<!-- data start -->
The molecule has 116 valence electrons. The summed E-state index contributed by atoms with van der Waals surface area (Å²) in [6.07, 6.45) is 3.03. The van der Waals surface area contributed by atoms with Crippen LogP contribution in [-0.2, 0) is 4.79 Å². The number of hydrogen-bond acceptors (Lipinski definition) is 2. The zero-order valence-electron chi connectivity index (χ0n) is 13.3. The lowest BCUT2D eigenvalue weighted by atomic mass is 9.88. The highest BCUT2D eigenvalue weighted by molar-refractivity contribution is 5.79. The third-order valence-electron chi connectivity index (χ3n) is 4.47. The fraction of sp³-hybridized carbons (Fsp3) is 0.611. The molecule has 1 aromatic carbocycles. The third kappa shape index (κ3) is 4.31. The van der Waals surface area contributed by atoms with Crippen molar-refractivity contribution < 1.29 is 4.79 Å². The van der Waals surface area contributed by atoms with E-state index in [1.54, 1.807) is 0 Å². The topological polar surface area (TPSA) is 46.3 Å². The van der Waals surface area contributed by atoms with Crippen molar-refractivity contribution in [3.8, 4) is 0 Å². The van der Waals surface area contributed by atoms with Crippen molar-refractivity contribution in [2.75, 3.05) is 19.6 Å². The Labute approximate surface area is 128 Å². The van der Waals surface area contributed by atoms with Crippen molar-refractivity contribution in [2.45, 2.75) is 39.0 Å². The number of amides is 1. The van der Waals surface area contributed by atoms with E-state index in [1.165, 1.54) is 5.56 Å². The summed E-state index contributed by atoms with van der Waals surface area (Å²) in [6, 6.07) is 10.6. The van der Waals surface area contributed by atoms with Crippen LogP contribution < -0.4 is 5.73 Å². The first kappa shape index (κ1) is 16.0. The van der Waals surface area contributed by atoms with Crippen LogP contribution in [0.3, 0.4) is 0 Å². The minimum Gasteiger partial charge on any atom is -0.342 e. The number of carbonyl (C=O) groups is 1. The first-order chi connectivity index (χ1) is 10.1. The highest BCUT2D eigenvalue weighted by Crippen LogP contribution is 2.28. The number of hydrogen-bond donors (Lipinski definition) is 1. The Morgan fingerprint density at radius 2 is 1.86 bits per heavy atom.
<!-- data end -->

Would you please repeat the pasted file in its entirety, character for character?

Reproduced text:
The molecule has 116 valence electrons. The summed E-state index contributed by atoms with van der Waals surface area (Å²) in [6.07, 6.45) is 3.03. The van der Waals surface area contributed by atoms with Crippen LogP contribution in [-0.2, 0) is 4.79 Å². The number of hydrogen-bond acceptors (Lipinski definition) is 2. The zero-order valence-electron chi connectivity index (χ0n) is 13.3. The lowest BCUT2D eigenvalue weighted by atomic mass is 9.88. The highest BCUT2D eigenvalue weighted by molar-refractivity contribution is 5.79. The third-order valence-electron chi connectivity index (χ3n) is 4.47. The fraction of sp³-hybridized carbons (Fsp3) is 0.611. The molecule has 1 aromatic carbocycles. The third kappa shape index (κ3) is 4.31. The van der Waals surface area contributed by atoms with Crippen molar-refractivity contribution < 1.29 is 4.79 Å². The van der Waals surface area contributed by atoms with E-state index in [1.54, 1.807) is 0 Å². The topological polar surface area (TPSA) is 46.3 Å². The van der Waals surface area contributed by atoms with Crippen molar-refractivity contribution in [3.8, 4) is 0 Å². The van der Waals surface area contributed by atoms with Crippen molar-refractivity contribution in [2.75, 3.05) is 19.6 Å². The Labute approximate surface area is 128 Å². The van der Waals surface area contributed by atoms with Crippen molar-refractivity contribution in [2.45, 2.75) is 39.0 Å². The number of amides is 1. The van der Waals surface area contributed by atoms with E-state index in [1.165, 1.54) is 5.56 Å². The summed E-state index contributed by atoms with van der Waals surface area (Å²) in [6, 6.07) is 10.6. The van der Waals surface area contributed by atoms with Crippen LogP contribution < -0.4 is 5.73 Å². The first kappa shape index (κ1) is 16.0. The van der Waals surface area contributed by atoms with Crippen LogP contribution in [0.3, 0.4) is 0 Å². The minimum Gasteiger partial charge on any atom is -0.342 e. The number of carbonyl (C=O) groups is 1. The first-order chi connectivity index (χ1) is 10.1. The highest BCUT2D eigenvalue weighted by Crippen LogP contribution is 2.28. The number of hydrogen-bond donors (Lipinski definition) is 1. The Morgan fingerprint density at radius 2 is 1.86 bits per heavy atom.